So in short, a working EPA is important for birds because its actions have directly benefited many birds, including eagles and peregrine falcons, and its enforcement of environmental laws has resulted in cleaner air, cleaner water, and better health. Concerned only with the economy? The estimated economic benefit for banning lead ranges from $110 billion to $319 billion for each year's newborns. The yearly economic benefit of that alone is far bigger than the EPA's annual budget.

It is also worth noting that the EPA's national efforts to reduce environmental risk are based on the best available scientific information - one reason why it is concerning that the House voted Wednesday to restrict the kind of scientific studies and data that the Environmental Protection Agency (EPA) can use to justify new regulations. It is hard to make decisions based on science when you can't use science. The 42% reduction proposed by the Trump administration for the EPA's budget ($8.1 billion in 2016, or less than .3% of the entire federal budget) will also make it much harder to conduct research and enforce existing laws. And the decision of EPA head Scott Pruitt to ignore his own agency's research and not ban the pesticide Chlorpyrifos (Lorsban) means that it will continue to poison birds, other wildlife, and human beings for at least the next five years, if not longer.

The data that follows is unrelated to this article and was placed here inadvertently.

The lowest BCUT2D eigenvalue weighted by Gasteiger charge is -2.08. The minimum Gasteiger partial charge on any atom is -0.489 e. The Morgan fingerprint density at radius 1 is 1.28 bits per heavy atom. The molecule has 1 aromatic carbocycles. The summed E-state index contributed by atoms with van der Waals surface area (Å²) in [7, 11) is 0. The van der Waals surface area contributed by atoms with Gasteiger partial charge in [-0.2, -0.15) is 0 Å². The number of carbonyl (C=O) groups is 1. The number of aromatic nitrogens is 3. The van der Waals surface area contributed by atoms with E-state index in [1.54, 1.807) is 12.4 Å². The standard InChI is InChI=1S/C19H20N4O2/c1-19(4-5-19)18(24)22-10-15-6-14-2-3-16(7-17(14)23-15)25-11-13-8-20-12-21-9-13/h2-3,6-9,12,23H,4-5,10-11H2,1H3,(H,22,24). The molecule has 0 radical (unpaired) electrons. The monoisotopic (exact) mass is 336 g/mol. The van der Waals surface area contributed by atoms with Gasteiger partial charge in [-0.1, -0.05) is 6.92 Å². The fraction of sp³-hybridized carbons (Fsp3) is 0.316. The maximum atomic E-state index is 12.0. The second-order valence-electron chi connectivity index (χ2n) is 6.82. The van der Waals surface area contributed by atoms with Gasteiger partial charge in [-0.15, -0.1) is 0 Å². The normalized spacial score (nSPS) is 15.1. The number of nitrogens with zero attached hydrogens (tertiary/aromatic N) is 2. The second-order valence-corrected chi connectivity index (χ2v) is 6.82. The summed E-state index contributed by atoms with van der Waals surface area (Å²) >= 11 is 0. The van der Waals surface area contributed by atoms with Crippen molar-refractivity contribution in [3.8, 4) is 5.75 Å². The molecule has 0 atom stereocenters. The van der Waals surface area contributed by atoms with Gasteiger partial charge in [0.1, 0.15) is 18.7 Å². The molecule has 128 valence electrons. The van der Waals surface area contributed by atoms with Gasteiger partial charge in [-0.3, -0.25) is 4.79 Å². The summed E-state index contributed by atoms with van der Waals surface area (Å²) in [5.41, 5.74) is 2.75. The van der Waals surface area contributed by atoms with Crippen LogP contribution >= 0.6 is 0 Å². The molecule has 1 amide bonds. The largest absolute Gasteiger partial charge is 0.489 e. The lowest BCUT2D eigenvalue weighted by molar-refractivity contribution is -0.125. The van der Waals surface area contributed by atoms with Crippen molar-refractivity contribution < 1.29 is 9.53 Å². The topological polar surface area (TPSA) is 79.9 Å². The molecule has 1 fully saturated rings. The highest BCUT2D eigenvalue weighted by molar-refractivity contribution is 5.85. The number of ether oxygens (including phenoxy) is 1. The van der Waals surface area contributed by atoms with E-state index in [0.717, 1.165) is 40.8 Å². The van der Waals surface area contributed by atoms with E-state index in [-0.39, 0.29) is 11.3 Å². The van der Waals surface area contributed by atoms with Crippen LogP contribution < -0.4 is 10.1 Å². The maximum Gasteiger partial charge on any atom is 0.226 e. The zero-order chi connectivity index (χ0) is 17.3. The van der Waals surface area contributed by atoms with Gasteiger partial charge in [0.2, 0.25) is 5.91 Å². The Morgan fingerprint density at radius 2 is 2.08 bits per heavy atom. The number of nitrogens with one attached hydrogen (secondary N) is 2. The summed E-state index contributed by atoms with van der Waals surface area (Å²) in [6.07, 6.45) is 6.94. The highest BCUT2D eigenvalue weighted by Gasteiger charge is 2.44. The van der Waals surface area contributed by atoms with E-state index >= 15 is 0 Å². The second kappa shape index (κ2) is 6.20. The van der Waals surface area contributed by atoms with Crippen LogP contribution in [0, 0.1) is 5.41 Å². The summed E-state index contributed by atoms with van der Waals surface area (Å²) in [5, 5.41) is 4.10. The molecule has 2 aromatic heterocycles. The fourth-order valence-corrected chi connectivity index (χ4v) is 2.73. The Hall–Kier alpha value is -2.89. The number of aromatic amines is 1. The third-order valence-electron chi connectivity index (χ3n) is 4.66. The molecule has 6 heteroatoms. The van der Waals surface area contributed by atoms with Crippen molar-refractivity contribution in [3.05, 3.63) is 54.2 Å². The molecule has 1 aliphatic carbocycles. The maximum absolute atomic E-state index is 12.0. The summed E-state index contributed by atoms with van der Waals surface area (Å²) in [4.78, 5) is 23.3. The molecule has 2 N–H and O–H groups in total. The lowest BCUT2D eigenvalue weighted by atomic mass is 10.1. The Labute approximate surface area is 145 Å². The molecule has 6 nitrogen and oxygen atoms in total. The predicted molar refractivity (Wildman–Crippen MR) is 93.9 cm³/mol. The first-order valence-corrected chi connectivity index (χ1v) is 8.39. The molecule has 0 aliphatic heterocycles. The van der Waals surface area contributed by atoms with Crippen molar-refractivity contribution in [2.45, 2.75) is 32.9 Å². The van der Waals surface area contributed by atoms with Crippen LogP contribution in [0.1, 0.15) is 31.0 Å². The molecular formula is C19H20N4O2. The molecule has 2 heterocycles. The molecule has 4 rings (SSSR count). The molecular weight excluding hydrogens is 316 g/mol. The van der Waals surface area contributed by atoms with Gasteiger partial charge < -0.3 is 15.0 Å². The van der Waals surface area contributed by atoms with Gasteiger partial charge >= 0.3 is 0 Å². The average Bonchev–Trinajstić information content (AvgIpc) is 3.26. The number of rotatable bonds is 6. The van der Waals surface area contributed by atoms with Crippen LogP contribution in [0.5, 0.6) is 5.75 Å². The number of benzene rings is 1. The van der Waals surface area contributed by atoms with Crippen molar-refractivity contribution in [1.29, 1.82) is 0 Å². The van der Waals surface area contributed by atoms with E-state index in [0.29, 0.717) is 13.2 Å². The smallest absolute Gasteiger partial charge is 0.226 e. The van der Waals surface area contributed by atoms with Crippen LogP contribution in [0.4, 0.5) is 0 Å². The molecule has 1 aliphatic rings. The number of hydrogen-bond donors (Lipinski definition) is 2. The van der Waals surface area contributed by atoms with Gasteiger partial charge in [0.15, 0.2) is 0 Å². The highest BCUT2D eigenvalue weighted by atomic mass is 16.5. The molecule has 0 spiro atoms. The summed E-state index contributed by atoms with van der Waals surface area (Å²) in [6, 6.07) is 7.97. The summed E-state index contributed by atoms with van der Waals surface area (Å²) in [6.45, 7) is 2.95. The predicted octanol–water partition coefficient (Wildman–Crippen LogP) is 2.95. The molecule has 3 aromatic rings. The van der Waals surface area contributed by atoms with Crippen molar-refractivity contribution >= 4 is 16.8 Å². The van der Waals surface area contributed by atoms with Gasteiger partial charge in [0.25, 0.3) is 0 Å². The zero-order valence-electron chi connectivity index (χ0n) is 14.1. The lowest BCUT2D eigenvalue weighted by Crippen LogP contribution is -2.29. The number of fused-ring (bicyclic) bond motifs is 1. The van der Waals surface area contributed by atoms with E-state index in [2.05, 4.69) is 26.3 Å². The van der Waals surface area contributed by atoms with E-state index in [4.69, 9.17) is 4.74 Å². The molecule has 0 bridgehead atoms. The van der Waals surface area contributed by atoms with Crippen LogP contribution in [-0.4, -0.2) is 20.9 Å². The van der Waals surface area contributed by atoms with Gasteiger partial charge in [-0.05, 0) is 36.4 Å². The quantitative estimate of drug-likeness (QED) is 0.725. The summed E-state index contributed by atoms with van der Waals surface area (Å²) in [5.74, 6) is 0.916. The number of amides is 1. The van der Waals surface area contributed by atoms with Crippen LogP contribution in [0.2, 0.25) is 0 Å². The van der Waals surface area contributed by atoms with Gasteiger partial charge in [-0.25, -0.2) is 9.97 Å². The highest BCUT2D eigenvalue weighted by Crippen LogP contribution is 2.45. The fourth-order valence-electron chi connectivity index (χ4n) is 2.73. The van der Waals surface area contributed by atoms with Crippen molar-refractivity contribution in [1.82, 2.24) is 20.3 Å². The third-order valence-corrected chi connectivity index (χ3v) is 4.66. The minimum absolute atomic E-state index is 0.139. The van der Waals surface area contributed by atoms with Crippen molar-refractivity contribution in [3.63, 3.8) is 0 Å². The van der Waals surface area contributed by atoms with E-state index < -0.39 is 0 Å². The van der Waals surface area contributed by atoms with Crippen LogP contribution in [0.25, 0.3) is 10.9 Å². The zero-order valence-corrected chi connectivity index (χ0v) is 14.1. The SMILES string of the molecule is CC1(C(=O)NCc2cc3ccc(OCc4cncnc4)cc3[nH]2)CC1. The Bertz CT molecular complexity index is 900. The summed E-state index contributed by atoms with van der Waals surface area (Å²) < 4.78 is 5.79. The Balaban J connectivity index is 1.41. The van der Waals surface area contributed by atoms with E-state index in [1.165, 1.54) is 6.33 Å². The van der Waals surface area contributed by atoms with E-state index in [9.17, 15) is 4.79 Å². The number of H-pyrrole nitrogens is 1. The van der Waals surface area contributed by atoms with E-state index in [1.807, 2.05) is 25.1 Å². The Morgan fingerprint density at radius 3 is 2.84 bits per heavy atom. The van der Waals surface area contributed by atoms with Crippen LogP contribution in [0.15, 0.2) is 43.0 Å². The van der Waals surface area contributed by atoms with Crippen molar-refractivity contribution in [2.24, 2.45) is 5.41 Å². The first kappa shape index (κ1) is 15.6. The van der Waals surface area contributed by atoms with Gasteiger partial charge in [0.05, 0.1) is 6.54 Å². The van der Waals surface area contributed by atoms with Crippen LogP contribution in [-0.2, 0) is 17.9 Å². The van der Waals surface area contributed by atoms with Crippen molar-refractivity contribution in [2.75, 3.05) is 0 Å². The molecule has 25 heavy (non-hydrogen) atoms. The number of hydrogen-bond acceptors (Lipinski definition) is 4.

So what can we do? In the short term, you can contact your Senator and tell them to oppose the HONEST act, which is anything but. It was received in the Senate, read twice, and referred to the Committee on Environment and Public Works on Thursday, March 30th. Here is a helpful place to track the bill and here is another helpful place to track this and other bills. In the long term, you can educate yourself and others about the substances most toxic to birds. You can support organizations that advocate and do research on behalf of birds. Of course I like it when people support the Raptor Resource Project, but you should also take a look at the American Bird Conservancy and the work they do. You can get involved in local projects: remember, our national concern for the environment grew in part out of local issues, whether it was choking smog, the loss of soil, the contamination of water, or the need for local parks and wild land. We can all keep reminding our congressional representatives and senators that conservation and the environment are important to us. And we should all take strength, determination, and resolve from our polluted past: strength, since we have made significant improvements; determination, so we can keep moving forward; and resolve that we won't go back to those days again.

Things that helped me learn and write about this topic:

Keep in mind - we've come a long way, baby!

1 comment:

Riverpeace said...

Thank you, Amy! As always, SUPER articles--well timed, researched and written. It was easier than I thought to write to my US senators in PA (a main one and a junior) to ask them to oppose the "HONEST" Act and to allow the EPA to continue to do its job in protecting our environment as common sense and the past history of our country would suggest. (Amy, please read my mind for other thoughts on this topic as they are not appropriate to post.) On a lighter note, so many eaglets, so little time!!! GO DN6!